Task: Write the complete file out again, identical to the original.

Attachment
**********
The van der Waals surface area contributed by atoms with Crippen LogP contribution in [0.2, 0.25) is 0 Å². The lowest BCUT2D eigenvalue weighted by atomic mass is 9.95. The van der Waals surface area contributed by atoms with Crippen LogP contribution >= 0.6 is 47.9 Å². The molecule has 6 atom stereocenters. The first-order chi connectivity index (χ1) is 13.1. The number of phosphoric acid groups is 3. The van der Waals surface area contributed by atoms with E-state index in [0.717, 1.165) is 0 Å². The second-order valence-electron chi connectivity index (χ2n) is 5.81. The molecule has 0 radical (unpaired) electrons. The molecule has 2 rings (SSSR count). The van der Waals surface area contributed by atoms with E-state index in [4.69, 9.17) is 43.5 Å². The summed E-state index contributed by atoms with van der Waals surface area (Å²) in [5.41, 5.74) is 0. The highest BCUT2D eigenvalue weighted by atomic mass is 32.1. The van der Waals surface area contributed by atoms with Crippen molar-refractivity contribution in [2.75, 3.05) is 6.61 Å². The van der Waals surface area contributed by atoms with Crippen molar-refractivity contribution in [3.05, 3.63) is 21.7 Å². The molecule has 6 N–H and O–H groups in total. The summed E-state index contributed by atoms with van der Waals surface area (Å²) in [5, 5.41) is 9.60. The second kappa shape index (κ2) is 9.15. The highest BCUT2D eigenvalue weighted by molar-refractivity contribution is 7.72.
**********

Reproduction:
The van der Waals surface area contributed by atoms with Crippen LogP contribution in [0.2, 0.25) is 0 Å². The lowest BCUT2D eigenvalue weighted by atomic mass is 9.95. The van der Waals surface area contributed by atoms with Crippen LogP contribution >= 0.6 is 47.9 Å². The molecule has 6 atom stereocenters. The first-order chi connectivity index (χ1) is 13.1. The number of phosphoric acid groups is 3. The van der Waals surface area contributed by atoms with E-state index in [0.717, 1.165) is 0 Å². The second-order valence-electron chi connectivity index (χ2n) is 5.81. The molecule has 0 radical (unpaired) electrons. The molecule has 2 rings (SSSR count). The van der Waals surface area contributed by atoms with E-state index in [4.69, 9.17) is 43.5 Å². The summed E-state index contributed by atoms with van der Waals surface area (Å²) in [5.41, 5.74) is 0. The highest BCUT2D eigenvalue weighted by atomic mass is 32.1. The van der Waals surface area contributed by atoms with Crippen molar-refractivity contribution in [2.75, 3.05) is 6.61 Å². The van der Waals surface area contributed by atoms with Crippen molar-refractivity contribution in [3.05, 3.63) is 21.7 Å². The molecule has 6 N–H and O–H groups in total. The summed E-state index contributed by atoms with van der Waals surface area (Å²) in [5, 5.41) is 9.60. The second kappa shape index (κ2) is 9.15. The highest BCUT2D eigenvalue weighted by molar-refractivity contribution is 7.72.